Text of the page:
Discount Policies for Sales Reps

Sales reps are awesome: smart, hard working, and in control of their own destiny. They also love the thrill of the hunt — whatever it takes to win the business. With such passion for winning a deal comes the desire to provide discounts. Quotes like “the client will buy if we just give a discount” or “the client really wants our stuff but can’t afford it” are common. Product should always be sold based on value, never on price.

Here are some tips for preparing a discount policy for sales reps:

  • Make a discount policy right away and implement it as soon as you have a sales rep
  • Never give anything without asking for something in return (e.g. we’ll provide a discount in exchange for you being a case study)
  • Clearly articulate when a discount can be given and when it can’t (a policy written in advance removes emotion from a deal that’s hot and heavy)
  • Provide points or units for discounts so that they are rationed by reps (e.g. X discounts for every Y deals sold)
  • Consider reducing commissions even further when a discount is given (e.g. X% discount results in Y% reduction in commission)
  • Outline a floor price that the deal can never go below (e.g. no more than X% discount regardless)

Discounts are a part of life unless you employ the CarMax model with no discounts at all. Most companies do allow some discounting and a discount policy should be put in place.

What else? What other tips do you have on discount policies for sales reps?

4 thoughts on “Discount Policies for Sales Reps

  1. Every Day Low Pricing (EDLP), or a no promotion/discount policy, is in my opinion best for the long term. With that said, it is extremely difficult to achieve across the board consistent pricing because every lost sale draws into question pricing, especially in startups just learning how to price their product.

    Here are some reasons why I think it is an important long-term policy:

    1) It constrains the easiest variable in the sales process to change thus forcing the company to root cause each lost sale. When it is determined what the root cause of the lost sale was, the team can make one of two choices: invest in solving the non-price related root cause (sale pitch refinement, customer selection, missing product feature, etc) or publicly drop the price to the New Low Price (NLP)

    2) It builds trust with your potential customers and current customers. For potential customers, closing the sale requires a certain level of trust. With a startup product, there are a lot of things to question: is their product stable? Does it have all the features I need? Will they be around next year? EDLP takes the price question off the table and forces the sales conversation to focus on value rather than price haggling. For current customers, EDLP gives them the peace of mind that they got the same price as everyone else that was closed during the same price period. During the innovation adoption cycle there is a phase where the adopter assesses their adoption, in this case purchasing the startup product, and asks “was this purchase worth it?” If at this point they can look back and find cases of heavy discounting to other customers, they may return the product or not renew the service. Worse yet they may no longer be a product advocate informally influencing others in the market, and rarely will you realize this loss.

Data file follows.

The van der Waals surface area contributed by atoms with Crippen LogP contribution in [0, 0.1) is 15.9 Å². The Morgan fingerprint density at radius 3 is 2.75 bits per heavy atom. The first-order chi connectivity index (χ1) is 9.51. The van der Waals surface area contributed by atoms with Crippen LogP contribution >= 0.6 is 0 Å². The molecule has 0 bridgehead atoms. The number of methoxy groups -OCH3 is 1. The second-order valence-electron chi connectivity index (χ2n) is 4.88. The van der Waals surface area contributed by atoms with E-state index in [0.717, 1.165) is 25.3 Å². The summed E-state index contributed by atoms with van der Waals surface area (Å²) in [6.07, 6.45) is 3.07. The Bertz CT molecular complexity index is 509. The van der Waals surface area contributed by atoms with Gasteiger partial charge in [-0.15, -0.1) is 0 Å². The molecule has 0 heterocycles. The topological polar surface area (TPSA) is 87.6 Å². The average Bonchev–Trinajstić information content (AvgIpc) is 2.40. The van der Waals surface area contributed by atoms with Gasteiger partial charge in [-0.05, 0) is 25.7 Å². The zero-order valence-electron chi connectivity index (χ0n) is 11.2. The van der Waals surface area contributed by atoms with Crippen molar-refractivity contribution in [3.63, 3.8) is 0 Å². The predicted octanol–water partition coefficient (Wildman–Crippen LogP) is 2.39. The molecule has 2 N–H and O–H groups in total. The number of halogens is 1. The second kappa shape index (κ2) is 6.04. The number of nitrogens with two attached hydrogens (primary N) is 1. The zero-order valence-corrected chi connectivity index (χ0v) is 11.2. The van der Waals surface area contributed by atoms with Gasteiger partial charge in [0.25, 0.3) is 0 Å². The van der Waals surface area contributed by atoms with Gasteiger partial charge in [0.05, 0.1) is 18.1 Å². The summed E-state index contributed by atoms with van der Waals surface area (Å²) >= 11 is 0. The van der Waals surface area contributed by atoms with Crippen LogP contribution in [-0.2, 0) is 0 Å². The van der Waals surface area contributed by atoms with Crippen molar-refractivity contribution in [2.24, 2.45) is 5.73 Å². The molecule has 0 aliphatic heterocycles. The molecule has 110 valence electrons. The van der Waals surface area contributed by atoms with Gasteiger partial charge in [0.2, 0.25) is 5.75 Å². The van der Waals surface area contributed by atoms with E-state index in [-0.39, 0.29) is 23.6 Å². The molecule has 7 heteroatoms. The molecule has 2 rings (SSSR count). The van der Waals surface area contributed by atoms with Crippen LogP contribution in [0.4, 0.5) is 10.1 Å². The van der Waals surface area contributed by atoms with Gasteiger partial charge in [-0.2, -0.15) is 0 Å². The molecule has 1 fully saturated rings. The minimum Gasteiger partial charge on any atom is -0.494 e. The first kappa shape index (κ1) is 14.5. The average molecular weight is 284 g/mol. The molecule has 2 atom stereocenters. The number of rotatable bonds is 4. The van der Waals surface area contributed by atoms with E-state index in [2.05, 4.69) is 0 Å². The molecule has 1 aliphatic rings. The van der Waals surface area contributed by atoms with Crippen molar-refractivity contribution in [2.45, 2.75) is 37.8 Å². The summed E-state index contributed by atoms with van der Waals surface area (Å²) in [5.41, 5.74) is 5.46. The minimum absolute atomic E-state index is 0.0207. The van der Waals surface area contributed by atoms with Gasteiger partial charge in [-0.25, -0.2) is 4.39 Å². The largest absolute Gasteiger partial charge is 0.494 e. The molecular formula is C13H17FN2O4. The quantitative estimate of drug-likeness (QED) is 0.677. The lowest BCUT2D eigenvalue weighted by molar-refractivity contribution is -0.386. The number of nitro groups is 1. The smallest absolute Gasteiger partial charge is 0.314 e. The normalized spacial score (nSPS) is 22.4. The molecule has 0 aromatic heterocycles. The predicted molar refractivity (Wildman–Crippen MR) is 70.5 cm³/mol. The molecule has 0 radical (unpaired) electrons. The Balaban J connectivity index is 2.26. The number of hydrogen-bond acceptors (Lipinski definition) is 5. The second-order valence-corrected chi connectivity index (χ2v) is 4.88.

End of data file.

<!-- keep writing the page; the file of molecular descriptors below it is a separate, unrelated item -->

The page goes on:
3) EDLP creates cleaner information. When a customer says no to your product, then you counter with a discount, and they agree to purchase, why did they change their mind? You may be picking up a customer that won’t actually be happy with your product but the incremental cost (time, emotional investment, etc) of researching alternative products to yours is now more expensive than just picking up yours at the discounted rate. These are the customers that drag on your customer support staff with complaints, drag on your sales staff asking for more freebies and features, and inevitably drop your product. Finally, if your brand is known for EDLP in the marketplace, and you display that pricing publicly, you know that most every potential customer contacting you is genuinely interested in learning more about your product at the stated price. They may not buy, but you at least know your sales staff is spending their time more efficiently.

    These are just some thoughts, and it cannot be overstated how hard it is to commit to EDLP.

  2. Great article and talking points. As an Enterprise Sales rep for a Fortune software company price is the first card my peers and I may pull to bring in a sale, ultimately diluting the value-based approach we’ve been building up. When a client isn’t ready to sign the contracts it may be due to a host of reasons, ie: timing, resources, not complex enough to bring in software.

    More times than not, demonstrating value of your product effectively to a prospect will land you a deal in which price will not be a determining factor. If a prospect isn’t ready to commit, ask pointed questions and find the real reason.

  3. Very interesting blog post for sure. I like tying a discount into some tangible return – immediately has me thinking about video testimonials and case studies that are otherwise very hard to get.

    Joe Gallagher’s response is interesting and thought provoking as well. Attributing lost deals to price masks the bigger issues in the sales process – how could this not be true at least part of the time? Also, catering to people that buy on price will lead to customers that may be undesirable. This later point is equally interesting – I can say without hesitancy that my biggest customer advocates and evangelists did not buy on price.

    Great topic.

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